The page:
Introduction to ETN


To help you better understand this page, we recommend you first read Introduction to the Electroneum Smart Chain.

What is a cryptocurrency?

A cryptocurrency is a medium of exchange secured by a blockchain-based ledger.

A medium of exchange is anything widely accepted as payment for goods and services, and a ledger is a data store that keeps track of transactions. Blockchain technology allows users to make transactions on the ledger without reliance upon a trusted third party to maintain the ledger.

The first cryptocurrency was Bitcoin, created by Satoshi Nakamoto. Since Bitcoin’s release in 2009, thousands of cryptocurrencies have been created across many different blockchains.

What is ETN?

ETN is the cryptocurrency used for many things on the Electroneum network. Fundamentally, it is the only form of payment for transaction fees. ETN is also used as a form of collateral in the DeFi lending markets, as a unit of account in NFT marketplaces, as payment earned for performing services or selling real-world goods, and more.

Electroneum allows developers to create decentralized applications (dapps), which all share a pool of computing power. This shared pool is finite, so Electroneum needs a mechanism to determine who gets to use it. Otherwise, a dapp could accidentally or maliciously consume all network resources, which would block others from accessing it.

ETN supports a pricing mechanism for Electroneum’s computing power. When users want to make a transaction, they must pay ETN to have their transaction recognised on the blockchain. These usage costs are known as gas fees, and the gas fee depends on the amount of computing power required to execute the transaction and the network-wide demand for computing power at the time.

Therefore, even if a malicious dapp submitted an infinite loop, the transaction would eventually run out of ETN and terminate, allowing the network to return to normal.

It is common to conflate Electroneum and ETN — when people reference the “price of Electroneum,” they are describing the price of ETN.

Minting ETN

Minting is the process in which new ETN gets created on the Electroneum ledger. The underlying Electroneum protocol creates the new ETN, and it is not possible for a user to create ETN.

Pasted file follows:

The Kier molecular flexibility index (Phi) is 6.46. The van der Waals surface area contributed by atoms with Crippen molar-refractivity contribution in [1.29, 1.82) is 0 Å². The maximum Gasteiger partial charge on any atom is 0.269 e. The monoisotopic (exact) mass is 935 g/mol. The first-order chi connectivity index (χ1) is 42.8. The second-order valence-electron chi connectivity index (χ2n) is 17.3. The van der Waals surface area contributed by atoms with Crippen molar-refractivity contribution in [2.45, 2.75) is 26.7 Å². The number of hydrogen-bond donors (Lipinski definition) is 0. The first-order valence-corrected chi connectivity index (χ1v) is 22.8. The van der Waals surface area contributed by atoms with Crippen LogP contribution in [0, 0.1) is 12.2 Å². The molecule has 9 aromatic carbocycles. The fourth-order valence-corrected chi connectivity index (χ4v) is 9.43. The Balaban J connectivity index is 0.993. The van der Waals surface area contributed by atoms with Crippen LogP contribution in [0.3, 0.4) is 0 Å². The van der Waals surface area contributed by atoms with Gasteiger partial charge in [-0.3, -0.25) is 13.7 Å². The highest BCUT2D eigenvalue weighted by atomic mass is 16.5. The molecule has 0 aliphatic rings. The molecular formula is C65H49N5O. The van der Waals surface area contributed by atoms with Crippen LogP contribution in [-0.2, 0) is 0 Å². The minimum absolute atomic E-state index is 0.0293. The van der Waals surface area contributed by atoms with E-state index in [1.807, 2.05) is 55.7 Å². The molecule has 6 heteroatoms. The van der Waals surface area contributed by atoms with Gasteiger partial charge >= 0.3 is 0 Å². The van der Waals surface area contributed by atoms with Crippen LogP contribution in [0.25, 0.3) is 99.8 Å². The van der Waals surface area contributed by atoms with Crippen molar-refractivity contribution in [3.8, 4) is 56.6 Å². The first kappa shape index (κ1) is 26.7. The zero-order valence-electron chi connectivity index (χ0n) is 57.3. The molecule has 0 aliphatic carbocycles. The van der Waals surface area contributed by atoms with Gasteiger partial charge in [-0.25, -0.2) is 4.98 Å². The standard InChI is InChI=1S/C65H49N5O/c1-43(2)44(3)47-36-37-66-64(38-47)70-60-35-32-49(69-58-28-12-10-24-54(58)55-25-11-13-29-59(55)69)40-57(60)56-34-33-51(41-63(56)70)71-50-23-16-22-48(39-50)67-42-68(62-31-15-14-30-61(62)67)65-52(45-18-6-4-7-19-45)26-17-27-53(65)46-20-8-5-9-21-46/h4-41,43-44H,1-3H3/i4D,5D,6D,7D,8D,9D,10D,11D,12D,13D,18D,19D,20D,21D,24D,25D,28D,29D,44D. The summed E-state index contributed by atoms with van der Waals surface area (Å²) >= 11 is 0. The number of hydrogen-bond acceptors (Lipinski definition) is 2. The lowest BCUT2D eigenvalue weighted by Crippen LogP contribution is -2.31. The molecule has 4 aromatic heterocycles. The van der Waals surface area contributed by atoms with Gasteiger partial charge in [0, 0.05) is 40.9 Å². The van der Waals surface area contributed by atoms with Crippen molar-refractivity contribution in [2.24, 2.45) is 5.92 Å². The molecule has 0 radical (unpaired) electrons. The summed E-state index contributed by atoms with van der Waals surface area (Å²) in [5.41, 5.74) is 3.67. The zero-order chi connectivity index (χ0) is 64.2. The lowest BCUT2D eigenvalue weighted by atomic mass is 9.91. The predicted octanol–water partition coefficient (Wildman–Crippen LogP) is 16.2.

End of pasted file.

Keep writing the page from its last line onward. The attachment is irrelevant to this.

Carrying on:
ETN is minted as reward for each block confirmed by the consensus mechanism.

Burning ETN

As well as creating ETN through block rewards, ETN can be destroyed through a process called ‘burning’. When ETN gets burned, it gets removed from circulation permanently.

ETN burn occurs in every transaction on Electroneum. When users pay for their transactions, a base gas fee, set by the network according to transactional demand, gets destroyed. This, coupled with variable block sizes and a maximum gas fee, simplifies transaction fee estimation on Electroneum Smart Chain. When network demand is high, blocks↗ can burn more ETN than they mint, effectively offsetting ETN issuance.

Burning the base fee hinders a block producers ability to manipulate transactions. For example, if block producers received the base fee, they could include their own transactions for free and raise the base fee for everyone else. Alternatively, they could refund the base fee to some users off-chain, leading to a more opaque and complex transaction fee market.

Denominations of ETN

Since the value of transactions on Electroneum can be small, ETN has several denominations which may be referenced as smaller units of account. Of these denominations, Wei and gwei are particularly important.

Wei is the smallest possible amount of ETN, and as a result, many technical implementations will base calculations in Wei.

Gwei, short for giga-wei, is often used to describe gas costs on the Electroneum Smart Chain.

Denomination Value in ETN Common Usage
Wei 10−1810−18 Technical implementations
Gwei 10−910−9 Human-readable gas fees

Transferring ETN

Each transaction on Electroneum contains a value field, which specifies the amount of ETN to be transferred, denominated in wei, to send from the sender’s address to the recipient address.

When the recipient address is a smart contract, this transferred ETN may be used to pay for gas when the smart contract executes its code.

More on transactions

Querying ETN

Users can query the ETN balance of any account by inspecting the account’s balance field, which shows ETN holdings denominated in wei.

The Electroneum Block Explorer↗ is a tool that allows address balances to be inspected via a web-based application. Account balances can also be queried using wallets or directly by making requests to nodes.

Further Reading

  • Gwei Calculator↗: Use this gwei calculator to easily convert wei, gwei, and ETN. Simply type in any amount of wei, gwei, or ETN and automatically calculate the conversion. [This calculator was created for ETH, but functionally it works exactly the same for ETN]